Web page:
WH40K: Chaos Gate

I couldn’t figure out the interface for teleport strike. Bah and they nerfed it before I used it.

I reached the endgame fights.

Green was the first one. I almost wiped and had to restart. Beelined towards the plague generators instead of trying to attrition the big guy down.

Yellow (?) was the second one. That was so trivial it took me 7 actions. That’s not even 2 full turns. Used 2 justicars and AP burst the guy down.

haven’t played since the patch, if they nerfed my op combos i am going to be annoyed. It’s taking away the toys I worked hard for!

Took me a while too; doesn’t help that the description is so vague.

What it does is teleport a total of up to your teleport range, in a straight line between each enemy you select, then to a free square. So to activate it you click on each enemy you want to hit in order, then click on the place you want to finish the teleport. It won’t let you select an enemy if you then wouldn’t have enough range left to reach a free square. There is a circle centered on the clicked enemy at each stage to indicate remaining range; it would help if it added a line to indicate the selected route as well.

That sounds amazing! You turn into a pinball.

Their previous game was : Warhammer 40K: Drop Assault, no? If they came from a MP F2P game, it would not be surprising for them to focus on balance.

Anyway, I agree that these abilities were dominant, and toning them down a little was probably required, but they did a huge amount of collateral damage by:

  • Making Apothecary really bad
  • Nerfing poor Purgators that already struggled to compete with melee characters
  • Removing stun mechanisms entirely until end game (and it is very hard to fix: too much stun rez, as it is now, and you kill opponents before stunning them. Too litlle, and you trivialize end game enemies and can get infinite AP. The best compromise would have been to cap AP IMO).
    which created a lot of angry Steam players.

Because lack of challenge end game is a real issue. But players would probably have complained less about buffed end game opponents instead…

To me, the only reason to nerf abilities in a single-player game is if they are actually bugs, that is, not working as programmed in some way, or if they make many choices irrelevant by being so far and away the best choices as to be the only sane choices. Barring that, I fail to see a downside to letting players build OP characters to stomp their way through the game.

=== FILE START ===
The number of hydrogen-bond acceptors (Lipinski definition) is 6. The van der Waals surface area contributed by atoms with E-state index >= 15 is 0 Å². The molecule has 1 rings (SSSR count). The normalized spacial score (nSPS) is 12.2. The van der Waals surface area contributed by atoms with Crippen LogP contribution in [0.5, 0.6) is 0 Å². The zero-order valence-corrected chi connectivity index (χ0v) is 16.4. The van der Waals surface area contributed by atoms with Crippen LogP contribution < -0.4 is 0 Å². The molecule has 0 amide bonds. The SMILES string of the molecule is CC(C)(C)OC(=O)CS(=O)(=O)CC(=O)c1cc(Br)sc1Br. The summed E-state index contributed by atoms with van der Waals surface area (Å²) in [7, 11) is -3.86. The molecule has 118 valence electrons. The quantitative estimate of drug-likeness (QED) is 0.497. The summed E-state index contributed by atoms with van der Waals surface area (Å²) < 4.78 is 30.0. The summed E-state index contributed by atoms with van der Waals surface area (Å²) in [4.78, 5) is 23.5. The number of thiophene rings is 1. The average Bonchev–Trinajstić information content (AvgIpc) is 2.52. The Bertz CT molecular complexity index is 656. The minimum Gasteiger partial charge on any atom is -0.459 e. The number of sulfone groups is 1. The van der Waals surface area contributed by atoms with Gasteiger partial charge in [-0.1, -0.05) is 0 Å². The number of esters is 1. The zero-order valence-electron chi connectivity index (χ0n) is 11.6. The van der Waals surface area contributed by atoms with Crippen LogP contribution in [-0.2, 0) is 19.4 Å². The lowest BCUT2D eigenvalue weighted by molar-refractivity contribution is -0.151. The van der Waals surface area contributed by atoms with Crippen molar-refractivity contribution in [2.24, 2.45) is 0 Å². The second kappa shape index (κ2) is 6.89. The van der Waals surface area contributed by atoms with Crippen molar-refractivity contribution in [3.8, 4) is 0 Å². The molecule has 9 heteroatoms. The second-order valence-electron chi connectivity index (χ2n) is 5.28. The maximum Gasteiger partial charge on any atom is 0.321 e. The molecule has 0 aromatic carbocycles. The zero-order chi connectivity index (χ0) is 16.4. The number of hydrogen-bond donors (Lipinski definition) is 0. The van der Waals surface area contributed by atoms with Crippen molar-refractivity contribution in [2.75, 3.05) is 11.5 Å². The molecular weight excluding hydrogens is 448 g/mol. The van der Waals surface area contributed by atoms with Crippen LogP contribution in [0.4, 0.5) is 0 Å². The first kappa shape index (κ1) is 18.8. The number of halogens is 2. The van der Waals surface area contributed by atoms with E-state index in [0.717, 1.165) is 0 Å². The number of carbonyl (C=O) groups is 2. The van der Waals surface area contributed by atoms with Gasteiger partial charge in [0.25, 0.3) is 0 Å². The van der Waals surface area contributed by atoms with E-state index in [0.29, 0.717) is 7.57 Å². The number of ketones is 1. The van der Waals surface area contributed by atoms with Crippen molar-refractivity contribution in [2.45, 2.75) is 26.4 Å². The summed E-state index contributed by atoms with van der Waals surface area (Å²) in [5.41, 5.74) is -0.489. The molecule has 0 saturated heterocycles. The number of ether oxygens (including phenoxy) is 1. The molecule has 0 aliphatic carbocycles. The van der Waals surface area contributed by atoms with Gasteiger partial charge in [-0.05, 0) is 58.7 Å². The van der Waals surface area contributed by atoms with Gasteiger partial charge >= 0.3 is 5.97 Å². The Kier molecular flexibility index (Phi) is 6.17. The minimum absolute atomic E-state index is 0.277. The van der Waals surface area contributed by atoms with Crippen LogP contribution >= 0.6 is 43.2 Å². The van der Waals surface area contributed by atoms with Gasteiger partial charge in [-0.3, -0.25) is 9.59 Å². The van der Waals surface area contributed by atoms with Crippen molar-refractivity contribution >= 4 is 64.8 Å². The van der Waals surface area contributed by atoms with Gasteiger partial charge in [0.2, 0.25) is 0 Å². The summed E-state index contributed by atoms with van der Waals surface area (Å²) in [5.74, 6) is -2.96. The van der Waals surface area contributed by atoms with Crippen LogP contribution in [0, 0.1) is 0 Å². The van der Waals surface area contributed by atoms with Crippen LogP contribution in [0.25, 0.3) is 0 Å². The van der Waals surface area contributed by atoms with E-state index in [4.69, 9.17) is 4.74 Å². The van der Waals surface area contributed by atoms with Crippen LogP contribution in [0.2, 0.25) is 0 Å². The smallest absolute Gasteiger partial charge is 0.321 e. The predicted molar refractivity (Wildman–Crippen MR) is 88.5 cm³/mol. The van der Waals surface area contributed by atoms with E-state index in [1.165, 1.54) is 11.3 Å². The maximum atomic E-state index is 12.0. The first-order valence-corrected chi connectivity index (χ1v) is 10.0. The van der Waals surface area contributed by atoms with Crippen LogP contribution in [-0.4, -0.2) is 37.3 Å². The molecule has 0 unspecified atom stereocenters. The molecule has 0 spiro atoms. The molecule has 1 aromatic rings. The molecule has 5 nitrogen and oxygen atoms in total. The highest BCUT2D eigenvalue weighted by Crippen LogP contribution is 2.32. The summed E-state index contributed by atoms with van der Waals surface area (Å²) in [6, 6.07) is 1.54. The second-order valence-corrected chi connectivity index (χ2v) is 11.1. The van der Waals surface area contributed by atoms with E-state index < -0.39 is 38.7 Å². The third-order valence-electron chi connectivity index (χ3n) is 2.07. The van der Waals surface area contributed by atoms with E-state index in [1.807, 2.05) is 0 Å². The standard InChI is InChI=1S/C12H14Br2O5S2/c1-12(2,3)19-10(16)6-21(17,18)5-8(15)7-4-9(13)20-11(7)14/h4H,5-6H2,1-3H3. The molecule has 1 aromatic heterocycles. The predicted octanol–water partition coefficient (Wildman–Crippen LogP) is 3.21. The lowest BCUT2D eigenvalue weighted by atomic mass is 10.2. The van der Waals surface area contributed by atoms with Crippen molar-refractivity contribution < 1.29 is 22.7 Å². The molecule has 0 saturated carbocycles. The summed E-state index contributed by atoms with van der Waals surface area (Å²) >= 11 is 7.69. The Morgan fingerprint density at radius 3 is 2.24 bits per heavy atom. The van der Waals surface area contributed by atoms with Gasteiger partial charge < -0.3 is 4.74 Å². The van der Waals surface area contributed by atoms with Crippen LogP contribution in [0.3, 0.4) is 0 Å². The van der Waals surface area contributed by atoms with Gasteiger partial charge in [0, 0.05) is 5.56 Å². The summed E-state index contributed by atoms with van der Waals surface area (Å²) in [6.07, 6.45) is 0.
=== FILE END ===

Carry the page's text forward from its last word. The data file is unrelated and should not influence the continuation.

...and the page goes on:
Sure, pacing is important. You don’t want players to under-value things by giving them too much too soon, but once you are a good way into the game there is nothing wrong–and a lot right–with letting players become pretty dominant.

I think that depends on the players. Some would much prefer a challenge to a stomp, and it’s well known that many players are incapable of restricting themselves for the sake of increasing the challenge. Unless it’s built into the game and comes with rewards, anyway, which is why the optional challenge for each mission is such a great feature.

So in other words, it should depend on difficulty level. It sounds easy to just add the words “WP costs are increased” and “WP rewards are decreased” to appropriate difficulty levels, but depending on how the resources are structured that might be a difficult thing to actually implement quickly. But if we’re lucky it’s scheduled for a later patch.

Oh, I’d agree that difficulty levels are the way to go. Also, I’d agree it’s not as easy as it looks. But no matter how you slice it, arbitrarily making a game more frustrating is not the same as making it entertainingly challenging.

So is anyone still playing this post-nerf? I’m curious as to the impact over time.

I have been, but I wasn’t far enough along for it to impact much.

It’s mostly annoying. Like Apothecaries weren’t especially good before, now they get a single heal without levels and upgrades? Wow, super exciting. As I advance it gets better as more options open up, but making the already somewhat annoying early game more annoying is… probably not a great idea.

And no sign of the Devs taking the complaints seriously and consider a revision of the patch? It’s always hard to judge how widespread fan dissatisfaction on something like this is and what sort of impact it will have. I’ve very dissatisfied, and the devs did notice when I posted my negative review, but my one voice is just that.

I’d be perfectly fine with them just rolling back the balance changes full stop, and then indicating they will do a future fix on the stun/AP issue for the highest difficulties (or both at once). But as it is they reduced the most fun stuff and that’s stopping me from giving the game another go.

Patch 4 today with some small fixes and a little reversion of the balancing from last patch.

Still no fix for the infinite construction bug so I have not played it since. They are aware of the bug but no timeline for a fix.

I have, and I find the changes not as bad as players say:
Stun has become almost unusable for me early on, but I could pull it out by casting stun biomancy on someone else then my interceptor, because he kills things too fast, and using a +stun on psybolt bolter and the justicar charge, but it ended up not being very efficient.

The poor apothecary jar been benched since, but now that I have a Paladin, maybe he’ll be able to do it.